28 April 2022
World Creativity and Innovation Day commemorated in Windhoek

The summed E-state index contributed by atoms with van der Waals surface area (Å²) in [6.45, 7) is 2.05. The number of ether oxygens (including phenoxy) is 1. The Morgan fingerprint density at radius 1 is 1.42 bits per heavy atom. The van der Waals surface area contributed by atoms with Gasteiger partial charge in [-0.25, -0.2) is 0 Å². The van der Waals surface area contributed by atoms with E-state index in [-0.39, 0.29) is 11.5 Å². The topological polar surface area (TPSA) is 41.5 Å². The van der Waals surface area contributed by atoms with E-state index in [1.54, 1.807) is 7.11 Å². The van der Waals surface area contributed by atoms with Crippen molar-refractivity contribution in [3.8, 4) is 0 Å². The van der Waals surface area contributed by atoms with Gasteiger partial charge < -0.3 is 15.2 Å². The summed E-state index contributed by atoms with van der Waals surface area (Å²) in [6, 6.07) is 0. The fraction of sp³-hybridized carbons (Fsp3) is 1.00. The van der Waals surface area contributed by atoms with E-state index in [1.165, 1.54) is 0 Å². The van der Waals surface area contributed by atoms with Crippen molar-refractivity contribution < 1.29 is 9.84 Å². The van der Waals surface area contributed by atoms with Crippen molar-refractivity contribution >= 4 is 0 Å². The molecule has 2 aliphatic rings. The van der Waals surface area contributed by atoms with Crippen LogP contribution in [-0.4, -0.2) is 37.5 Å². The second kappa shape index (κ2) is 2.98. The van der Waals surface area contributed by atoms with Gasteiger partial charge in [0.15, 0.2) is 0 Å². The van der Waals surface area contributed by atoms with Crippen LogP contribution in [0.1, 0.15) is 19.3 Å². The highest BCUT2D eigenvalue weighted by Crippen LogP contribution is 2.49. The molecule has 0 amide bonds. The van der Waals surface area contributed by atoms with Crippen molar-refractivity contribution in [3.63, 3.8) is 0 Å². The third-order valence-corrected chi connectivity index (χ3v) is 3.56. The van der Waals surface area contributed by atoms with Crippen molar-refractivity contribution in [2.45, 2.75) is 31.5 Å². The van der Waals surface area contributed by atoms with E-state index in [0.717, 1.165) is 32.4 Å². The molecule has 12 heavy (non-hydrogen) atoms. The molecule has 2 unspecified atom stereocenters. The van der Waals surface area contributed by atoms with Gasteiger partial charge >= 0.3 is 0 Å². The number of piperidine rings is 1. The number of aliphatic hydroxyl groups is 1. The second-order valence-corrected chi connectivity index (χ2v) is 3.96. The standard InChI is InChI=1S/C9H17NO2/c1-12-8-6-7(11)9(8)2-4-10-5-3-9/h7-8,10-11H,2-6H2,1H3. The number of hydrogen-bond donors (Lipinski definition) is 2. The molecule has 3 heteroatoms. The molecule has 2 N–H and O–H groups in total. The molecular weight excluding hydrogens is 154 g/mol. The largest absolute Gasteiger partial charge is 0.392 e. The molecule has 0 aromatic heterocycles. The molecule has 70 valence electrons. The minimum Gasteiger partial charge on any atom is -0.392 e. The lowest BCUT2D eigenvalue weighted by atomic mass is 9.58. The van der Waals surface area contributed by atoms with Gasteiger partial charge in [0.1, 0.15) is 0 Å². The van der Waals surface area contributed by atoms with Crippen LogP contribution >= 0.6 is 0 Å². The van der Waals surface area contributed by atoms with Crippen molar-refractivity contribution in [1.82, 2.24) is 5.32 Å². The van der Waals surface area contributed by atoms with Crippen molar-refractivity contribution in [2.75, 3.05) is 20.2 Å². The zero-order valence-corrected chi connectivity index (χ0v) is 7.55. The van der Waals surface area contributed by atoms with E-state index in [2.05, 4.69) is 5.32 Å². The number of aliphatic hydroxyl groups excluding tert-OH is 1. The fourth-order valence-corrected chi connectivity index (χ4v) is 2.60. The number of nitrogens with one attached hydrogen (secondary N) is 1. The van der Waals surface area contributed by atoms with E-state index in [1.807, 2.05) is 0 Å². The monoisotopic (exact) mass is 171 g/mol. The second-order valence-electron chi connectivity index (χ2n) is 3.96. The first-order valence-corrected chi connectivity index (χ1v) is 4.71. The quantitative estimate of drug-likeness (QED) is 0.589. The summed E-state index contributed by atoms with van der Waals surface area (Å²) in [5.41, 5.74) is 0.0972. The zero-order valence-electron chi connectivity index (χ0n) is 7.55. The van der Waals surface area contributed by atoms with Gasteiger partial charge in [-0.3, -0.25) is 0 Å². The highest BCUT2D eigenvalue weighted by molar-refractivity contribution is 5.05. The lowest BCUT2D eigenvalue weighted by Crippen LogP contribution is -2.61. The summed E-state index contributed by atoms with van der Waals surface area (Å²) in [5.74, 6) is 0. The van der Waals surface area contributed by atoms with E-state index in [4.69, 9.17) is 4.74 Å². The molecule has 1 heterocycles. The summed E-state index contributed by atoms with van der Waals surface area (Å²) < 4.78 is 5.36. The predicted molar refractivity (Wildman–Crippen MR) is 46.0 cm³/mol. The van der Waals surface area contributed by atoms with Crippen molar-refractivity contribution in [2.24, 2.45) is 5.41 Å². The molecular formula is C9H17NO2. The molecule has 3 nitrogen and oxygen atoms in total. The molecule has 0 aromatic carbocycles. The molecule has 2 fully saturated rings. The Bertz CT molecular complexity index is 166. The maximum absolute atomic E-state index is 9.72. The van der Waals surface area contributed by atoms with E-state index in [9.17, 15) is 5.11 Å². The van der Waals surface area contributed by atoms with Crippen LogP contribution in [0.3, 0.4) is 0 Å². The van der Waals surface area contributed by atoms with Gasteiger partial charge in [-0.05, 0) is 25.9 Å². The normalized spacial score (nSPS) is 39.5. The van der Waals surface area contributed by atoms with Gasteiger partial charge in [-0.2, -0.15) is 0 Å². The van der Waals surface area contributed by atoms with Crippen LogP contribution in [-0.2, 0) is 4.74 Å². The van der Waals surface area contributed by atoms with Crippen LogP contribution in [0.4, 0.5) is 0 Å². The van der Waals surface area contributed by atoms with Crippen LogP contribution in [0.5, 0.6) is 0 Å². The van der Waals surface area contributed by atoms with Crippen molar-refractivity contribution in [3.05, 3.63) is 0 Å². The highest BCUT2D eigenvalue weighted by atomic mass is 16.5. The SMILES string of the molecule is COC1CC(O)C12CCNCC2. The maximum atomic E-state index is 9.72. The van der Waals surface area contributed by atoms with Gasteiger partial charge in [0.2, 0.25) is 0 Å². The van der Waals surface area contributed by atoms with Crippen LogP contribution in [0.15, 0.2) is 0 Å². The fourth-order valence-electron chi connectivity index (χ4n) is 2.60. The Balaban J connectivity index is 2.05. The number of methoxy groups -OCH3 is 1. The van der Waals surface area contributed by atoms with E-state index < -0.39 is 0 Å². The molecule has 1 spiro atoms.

The aim of the event, as outlined by the UNESCO representative Djaffa Moussa- Elkadhum, is “to promote the role of the Namibian and African textile, fashion and clothing value chain in creating decent jobs and inclusive growth”. This event was attended by different UN agencies, the Deputy Minister of Education, Arts and Culture, Civil Society Representatives, African Development Bank - Fashionomics, Development partners, various creatives , fashion master students, and the media.” The three-part event kicked off with an exhibition, showcasing Namibian designers and artists’ work within the fashion and artistry industry. UN Namibia and Partners invited UN staff and stakeholders to take part in celebrating the diversity of Namibian culture and African by dressing up in traditional attire. In the spirit of promoting cultural diversity, guest modelled their outfits made by local designers and seamstresses within their respective communities. The unintended modelling session by invitees caused for great laughter and enjoyment but more importantly provided a clear visual expression of cultural pride and sense of belonging. With about 11 ethnic groups in Namibia, the land of the brave prides itself of different varieties of traditional dresses. Some colourful, some immersed in history and specific to the country's cultural heritage and others are due to circumstance or status. Textiles and clothing are a fundamental part of everyday life and an important sector in the global economy. By moving to a circular system, the industry can unlock significant economic opportunities for local business , young entrepreneurs and contributing to the sustainability challenge to buy local products. As highlighted by Eladhum “The textile and fashion industry in Africa is labour intensive and represent an important contributor to economic growth and job creation, especially for women and youth”. The day’s celebration also promised to inspire a broad audience in the fashion industry with a master class by the African Development Bank’s Fashionomics as well as a dialogue session with local designers. The overall aim of the educational session is aimed at providing strategic guidance on marketing for fashion designers and how to move toward a sustainable vision, rooted in identifying target audience and implementing better ways to promote their designs or products. Ending the day on a high note local models, student and professional designers strut down the catwalk at the Katutura Fashion Week. The fashion showcase seeks to promote Namibian designers and provide an opportunity for emerging fashion designers to exhibit their work, to gain the necessary exposure and simultaneously providing an advantage for the smaller markets to grow. With less than a decade to go to reach the SDGs, the world creativity and innovation fashionomics occasion clearly mapped out and demonstrated how culture and diversity fit into the 2030 Agenda for Sustainable Development Agenda and how the fashion industry can contribute to the creative and cultural targets within the SDGs as noted by Honourable Faustina Carley “Creativity and Innovation is inter- linked, it is part of our daily life. When we face problems, be creative, and as a result innovate to find solutions to those problems”.